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It’s helpful when you send me a manuscript along with a note that details areas you struggled with. Concerns you have about how readers may receive a character’s decision. A GMC listing for each character.
It’s even useful to know you are shooting for, say, a May release.
But when the manuscript arrives with a specific deadline less than a month into the future? That puts me under the gun to make sure you can hit that mark, and consequently, I catch myself saying, “Nah, I won’t mention that. It’s too much to pile on. She only has ten days to turn these edits around, after all.” (more…)
Tired of rejections in your publishing quest? Chances are good it’s not because your story had an epilogue, or your brother put a jinx on it when he said “romance is dying as a niche” during dinner at Olive Garden last week, or a stranger sitting in a cubicle with no view on the seventh floor wants to ruin your day.
My money is on something you did.
So, here are four of the prevalent, hard-to-explain mistakes I’ve seen at Crimson: (more…)
Pull up your latest manuscript and get ready to do some searching. Chances are good you have some phrases in there that are stabbing your story in the back.
And the sad thing is, they look so innocent. Then again, so do termites, and just look at the damage they can do:
“I don’t know why, but X.” This little freeloader, and its baby brother, “I can’t explain it, but I just x,” is a favorite go-to when authors have painted either their character or themselves into a corner. It’s code for, “well, I don’t know what just happened here, but I’ll use feelings to excuse reason and get back on track.” Frankly, it’s lazy. If you don’t know where to take the story, take some time to visit with your characters off the page. Learn more about what makes them tick, how they think, what they want, and put those traits in action to solve this moment. “I don’t know why” is a cry for help that your story hasn’t supported this conclusion, action, decision, emotion the character is about to dive into. (more…)
Amazon is now offering readers a chance to report spelling and punctuation errors, and the retailer will pull down books with egregious problems, which sends fear into the heart of every writer.
English is a complex language, and even copy editors sweat the details a lot of times. I fret over punctuation in emails, lest someone call me a fraud, and still mistakes creep through.
Well, that’s life.
But the kind of mistakes that attract wholesale quality accusations usually stem from ignorance—said more delicately, you didn’t know it was wrong to correct it in the first place. The biggest offense? (more…)
My stance on instalove situations is well known among romance writers, so I probably don’t need to sell you on that opinion today.
You get it. The hero and heroine can’t be on the same page emotionally. They need an interpersonal reason—a personality quirk, competing goals—that keeps them apart. And the next step is where many authors stumble.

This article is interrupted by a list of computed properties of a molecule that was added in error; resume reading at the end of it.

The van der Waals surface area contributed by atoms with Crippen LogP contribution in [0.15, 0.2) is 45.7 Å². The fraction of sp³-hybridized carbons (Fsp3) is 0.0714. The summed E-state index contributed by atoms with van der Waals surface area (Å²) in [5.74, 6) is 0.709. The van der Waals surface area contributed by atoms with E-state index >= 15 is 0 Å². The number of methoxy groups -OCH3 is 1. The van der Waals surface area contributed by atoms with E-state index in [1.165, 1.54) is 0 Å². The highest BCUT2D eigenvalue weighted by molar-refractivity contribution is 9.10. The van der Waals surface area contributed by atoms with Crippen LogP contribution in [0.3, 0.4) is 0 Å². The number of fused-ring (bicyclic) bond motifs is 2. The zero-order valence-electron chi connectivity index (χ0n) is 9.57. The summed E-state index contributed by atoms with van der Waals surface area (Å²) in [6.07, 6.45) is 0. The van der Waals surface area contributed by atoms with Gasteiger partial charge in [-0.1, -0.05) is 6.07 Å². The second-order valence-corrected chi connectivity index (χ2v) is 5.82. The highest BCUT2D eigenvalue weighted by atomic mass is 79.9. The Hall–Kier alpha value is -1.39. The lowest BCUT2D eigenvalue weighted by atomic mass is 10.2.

Just what exactly is worthy of keeping two people from falling in love? Here are the top answers I see in manuscripts, and why they could be stronger: (more…)
Well, duh, Sturgeon. If you are watching television, your fingers aren’t on the keyboard, churning out chapters. Everyone knows that, so this blog post is pointless.
Ah, but this isn’t a time issue for me. As a development editor, I’ve noticed a creeping perspective among the TV and movie buff authors: They write as if their book is a movie. Granted, someday it may be recreated on a big screen with Chris Hemsworth as your hero, but that is not yet reality.
Television and movies dominate the entertainment world because they are great at what they do: allow the audience to witness events and action and emotions. He grabs her in his arms and she puts her arms around his neck and they kiss until someone in the room clears their throat and the lovers break apart, looking pleased and embarrassed simultaneously.
But the key word is “witness.” (more…)
And sometimes I do lose the bet. But overall, if I put $20 down on every manuscript I see, I’d owe Uncle Sam taxes on my winnings at the end of the year.
I’ve puzzled over this lack for years now, and I think the problem starts with the definitions of both conflict and romance. Too many people think of conflict in negative terms: violence, abuse, hatred, fighting. Many of us aren’t wired for confrontation, so we shy from it in our stories, especially romances where the point is just the opposite—we want characters to fall in love.
But the result is a story where she sees him and he’s hot. He sees her and she’s hot. They smile, they say hello. They have a conversation fraught with emotional excitement (and lots of physical distraction) and hope to see each other again. They go out and have a marvelous time. They’re in love and they just know it. This is the guy/gal for them! And while the world falls apart around them (i.e. what many people label “conflict”), everything between our hero and heroine is moonlight and roses because together they can conquer anything.
I don’t care how old you are, everyone is still two years old inside when it comes to hearing the word no. We hate hearing it.
Yet a funny thing happened on the way to adulthood. (more…)